It’s not rocket science. On second thought, it just might be.
This June, Toledo will be just the second city in the nation to host an experimental federal program that will pair NASA scientists with local companies that need help solving research and development problems.
The NASA scientists — engineers and technical specialists from the agency’s Glenn Research Center in Cleveland — will provide up to eight hours of free R&D consultation and, in some cases, share declassified technologies that until now were used exclusively by the federal space agency.
“This is your tax dollar at work,” said Joe Shaw, deputy director of the office of technology partnerships and planning at the National Aeronautics and Space Administration’s Glenn Research Center.
The Toledo event, set for June 12 at the University of Toledo, is part of a federally funded, three-year experimental “NASA Roadshow” program, Mr. Shaw said.
The roadshow program started in December with an event at Youngstown State University that paired NASA scientists with four companies, and it followed up with a technology trade show in February in Detroit that showcased NASA’s many technologies that could be adapted for the private sector.
“Technology and commercialization has been, and will always be, an agency mandate,” Mr. Shaw said.
“What is different now, from our standpoint, is the commitment from the center to make these a priority. This is a really big deal for us,” Mr. Shaw said.
Keith Burwell, president of the Toledo Community Foundation, which is one of nine agencies and organizations staging the event, said about 20 NASA experts and up to 10 regional companies will participate in the event.
“We are excited. It’s a unique opportunity,” he said.
Companies that would like to be selected to participate must submit an application — available at prism-nasa.fluidreview.com — by Wednesday.
The chosen companies will be notified in mid-May.
Mr. Burwell said applications will be limited to firms in northwest Ohio and southeast Michigan.
The NASA engineers will provide confidential help. Their expertise will be in disciplines that support the Glenn Research Center — propulsion systems, communications technology and development, cryogenics, materials and structures for extreme environments, physical sciences and biomedical technologies, power and energy storage and conversion.
Mr. Burwell said company officials who think NASA engineers wouldn’t be able to help their firm might be surprised at the wide range of technologies the government agency has studied over the years.
Mr. Burwell said one Youngstown company that participated estimated that the NASA assistance saved it six months of R&D work.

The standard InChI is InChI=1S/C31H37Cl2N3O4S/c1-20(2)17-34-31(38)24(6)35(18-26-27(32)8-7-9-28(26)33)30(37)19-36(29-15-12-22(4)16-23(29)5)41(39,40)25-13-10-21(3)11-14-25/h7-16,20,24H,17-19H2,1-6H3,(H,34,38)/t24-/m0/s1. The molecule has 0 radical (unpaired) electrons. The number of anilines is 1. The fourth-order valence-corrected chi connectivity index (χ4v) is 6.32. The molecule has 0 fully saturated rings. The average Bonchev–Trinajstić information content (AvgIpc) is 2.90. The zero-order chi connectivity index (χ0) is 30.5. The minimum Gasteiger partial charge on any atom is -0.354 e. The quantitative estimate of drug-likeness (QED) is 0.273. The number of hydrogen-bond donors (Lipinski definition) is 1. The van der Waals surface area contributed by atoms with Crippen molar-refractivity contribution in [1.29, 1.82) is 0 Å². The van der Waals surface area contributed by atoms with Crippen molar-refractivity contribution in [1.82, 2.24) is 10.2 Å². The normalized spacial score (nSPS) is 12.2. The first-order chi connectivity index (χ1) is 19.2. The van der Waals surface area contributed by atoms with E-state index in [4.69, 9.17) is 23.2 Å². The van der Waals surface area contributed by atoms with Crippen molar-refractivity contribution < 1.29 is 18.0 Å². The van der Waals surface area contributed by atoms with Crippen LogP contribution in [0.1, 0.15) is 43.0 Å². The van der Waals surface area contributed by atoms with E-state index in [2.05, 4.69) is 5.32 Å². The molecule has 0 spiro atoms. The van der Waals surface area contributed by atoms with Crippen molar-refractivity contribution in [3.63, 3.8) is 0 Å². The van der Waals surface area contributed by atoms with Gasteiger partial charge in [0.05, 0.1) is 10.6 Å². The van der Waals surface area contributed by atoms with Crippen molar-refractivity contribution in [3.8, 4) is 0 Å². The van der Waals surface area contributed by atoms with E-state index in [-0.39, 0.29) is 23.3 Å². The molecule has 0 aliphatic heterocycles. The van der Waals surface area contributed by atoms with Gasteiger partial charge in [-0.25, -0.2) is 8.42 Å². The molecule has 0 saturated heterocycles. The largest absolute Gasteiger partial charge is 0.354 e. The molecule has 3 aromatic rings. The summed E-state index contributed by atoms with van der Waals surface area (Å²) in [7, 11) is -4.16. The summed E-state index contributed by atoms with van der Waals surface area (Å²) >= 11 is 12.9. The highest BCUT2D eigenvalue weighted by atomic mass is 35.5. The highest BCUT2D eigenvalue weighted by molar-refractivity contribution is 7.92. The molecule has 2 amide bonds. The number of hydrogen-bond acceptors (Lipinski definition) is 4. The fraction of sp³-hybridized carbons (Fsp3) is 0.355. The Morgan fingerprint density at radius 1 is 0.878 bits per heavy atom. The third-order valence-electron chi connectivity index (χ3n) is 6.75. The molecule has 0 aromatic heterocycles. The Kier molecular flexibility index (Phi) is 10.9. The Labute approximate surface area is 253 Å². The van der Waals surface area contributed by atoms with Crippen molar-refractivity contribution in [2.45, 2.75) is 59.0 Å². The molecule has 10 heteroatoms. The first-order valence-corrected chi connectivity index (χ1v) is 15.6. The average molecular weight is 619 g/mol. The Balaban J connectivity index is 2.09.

“Initially, the idea is to make a difference in the eyes of the people sitting across the table from us, to provide them with insights,” Mr. Shaw said.
But the NASA deputy director said there is a larger goal as well.
“In the longer term, it’s about building and increasing understanding and support from the community that their investment in R&D at NASA and in NASA missions comes around and benefits us here on the ground right now,” he said.
“Part of that is breaking down the perception that the people at Glenn, they’re just a bunch of damn rocket scientists and no way could they help me.”
Mr. Burwell and the other supporting organizations hope that helping local companies will eventually lead to those companies hiring more people.
Mr. Shaw said the roadshow program is the direct result of an October, 2011, mandate by President Obama, who tasked all federal agencies, including NASA, with accelerating their technology-transfer activities and making available to all the benefits of federally funded research and development investments.
But Mr. Shaw added that the Glenn Research Center had begun such activities well before the mandate occurred.
As an example, in early 2011 the Glenn Research Center, the city of Cleveland, and Cuyahoga County set up a program — which the roadshow is patterned after — to help Cleveland-area companies solve their R&D problems.
When the program got rolling in early 2012, NASA Glenn assisted a Cleveland-area phonograph record maker, Gotta Groove Records, to develop an updated process to press vinyl records.
“We gave them new perspectives on how to improve their business model,” Mr. Shaw said.
Mr. Burwell said that thus far 12 northwest Ohio companies have filed applications seeking participation in the roadshow.
Applications will be reviewed by a team that will include NASA officials.
The team will seek companies with problems that NASA’s experts may be able to solve, but they also will favor companies with solid financial and product development backgrounds.
“They don’t want a company to be a startup,” Mr. Burwell said.
The agency is looking for a specific product or process for which it can be of immediate assistance, Mr. Burwell said.
The nine agencies or organizations involved in the program are the Toledo Community Foundation, the University of Toledo, the Lucas County Economic Development Corp., the Toledo Regional Chamber of Commerce, Rocket Ventures LLC, the Northwest Ohio Manufacturing Extension Partnership, the Cleveland-based Manufacturing Advocacy & Growth Network, the Ohio Development Services Agency, and northeast Ohio’s Strong Cities, Strong Communities Initiative.
The roadshow program, which is funded through 2015, is limited to western Pennsylvania, Ohio, and southeast Michigan, but Mr. Shaw said there are unlikely to be any other events in 2014 other than the Toledo event in June.
Mr. Burwell said the Toledo groups heard about the plans for the roadshow in Youngstown and began working hard to bring the event to northwest Ohio.
“We built relationships so when they were ready to try again, Toledo was ready,” he said.
©2014 The Blade (Toledo, Ohio)